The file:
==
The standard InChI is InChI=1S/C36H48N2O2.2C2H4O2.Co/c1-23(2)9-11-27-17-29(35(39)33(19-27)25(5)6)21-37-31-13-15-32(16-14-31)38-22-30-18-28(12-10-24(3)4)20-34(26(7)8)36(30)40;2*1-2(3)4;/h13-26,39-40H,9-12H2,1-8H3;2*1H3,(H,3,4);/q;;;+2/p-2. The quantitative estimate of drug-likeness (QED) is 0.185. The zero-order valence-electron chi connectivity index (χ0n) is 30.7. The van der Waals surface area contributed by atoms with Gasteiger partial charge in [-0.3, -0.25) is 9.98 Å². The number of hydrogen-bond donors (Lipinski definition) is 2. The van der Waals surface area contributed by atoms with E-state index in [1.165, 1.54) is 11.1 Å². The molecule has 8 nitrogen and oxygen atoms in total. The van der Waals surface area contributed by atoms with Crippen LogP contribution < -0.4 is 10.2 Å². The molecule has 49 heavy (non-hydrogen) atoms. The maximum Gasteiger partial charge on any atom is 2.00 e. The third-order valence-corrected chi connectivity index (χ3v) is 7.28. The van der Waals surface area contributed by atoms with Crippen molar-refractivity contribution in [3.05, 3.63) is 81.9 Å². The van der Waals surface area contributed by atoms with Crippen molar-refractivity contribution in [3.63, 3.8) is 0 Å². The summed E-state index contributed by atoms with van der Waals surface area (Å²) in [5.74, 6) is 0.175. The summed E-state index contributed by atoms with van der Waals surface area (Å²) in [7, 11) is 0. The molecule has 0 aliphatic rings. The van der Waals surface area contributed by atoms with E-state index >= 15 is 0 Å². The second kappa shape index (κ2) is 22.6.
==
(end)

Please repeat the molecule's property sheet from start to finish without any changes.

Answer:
The standard InChI is InChI=1S/C36H48N2O2.2C2H4O2.Co/c1-23(2)9-11-27-17-29(35(39)33(19-27)25(5)6)21-37-31-13-15-32(16-14-31)38-22-30-18-28(12-10-24(3)4)20-34(26(7)8)36(30)40;2*1-2(3)4;/h13-26,39-40H,9-12H2,1-8H3;2*1H3,(H,3,4);/q;;;+2/p-2. The quantitative estimate of drug-likeness (QED) is 0.185. The zero-order valence-electron chi connectivity index (χ0n) is 30.7. The van der Waals surface area contributed by atoms with Gasteiger partial charge in [-0.3, -0.25) is 9.98 Å². The number of hydrogen-bond donors (Lipinski definition) is 2. The van der Waals surface area contributed by atoms with E-state index in [1.165, 1.54) is 11.1 Å². The molecule has 8 nitrogen and oxygen atoms in total. The van der Waals surface area contributed by atoms with Crippen LogP contribution < -0.4 is 10.2 Å². The molecule has 49 heavy (non-hydrogen) atoms. The maximum Gasteiger partial charge on any atom is 2.00 e. The third-order valence-corrected chi connectivity index (χ3v) is 7.28. The van der Waals surface area contributed by atoms with Crippen molar-refractivity contribution in [3.05, 3.63) is 81.9 Å². The van der Waals surface area contributed by atoms with Crippen molar-refractivity contribution in [3.63, 3.8) is 0 Å². The summed E-state index contributed by atoms with van der Waals surface area (Å²) in [5.74, 6) is 0.175. The summed E-state index contributed by atoms with van der Waals surface area (Å²) in [7, 11) is 0. The molecule has 0 aliphatic rings. The van der Waals surface area contributed by atoms with E-state index >= 15 is 0 Å². The second kappa shape index (κ2) is 22.6.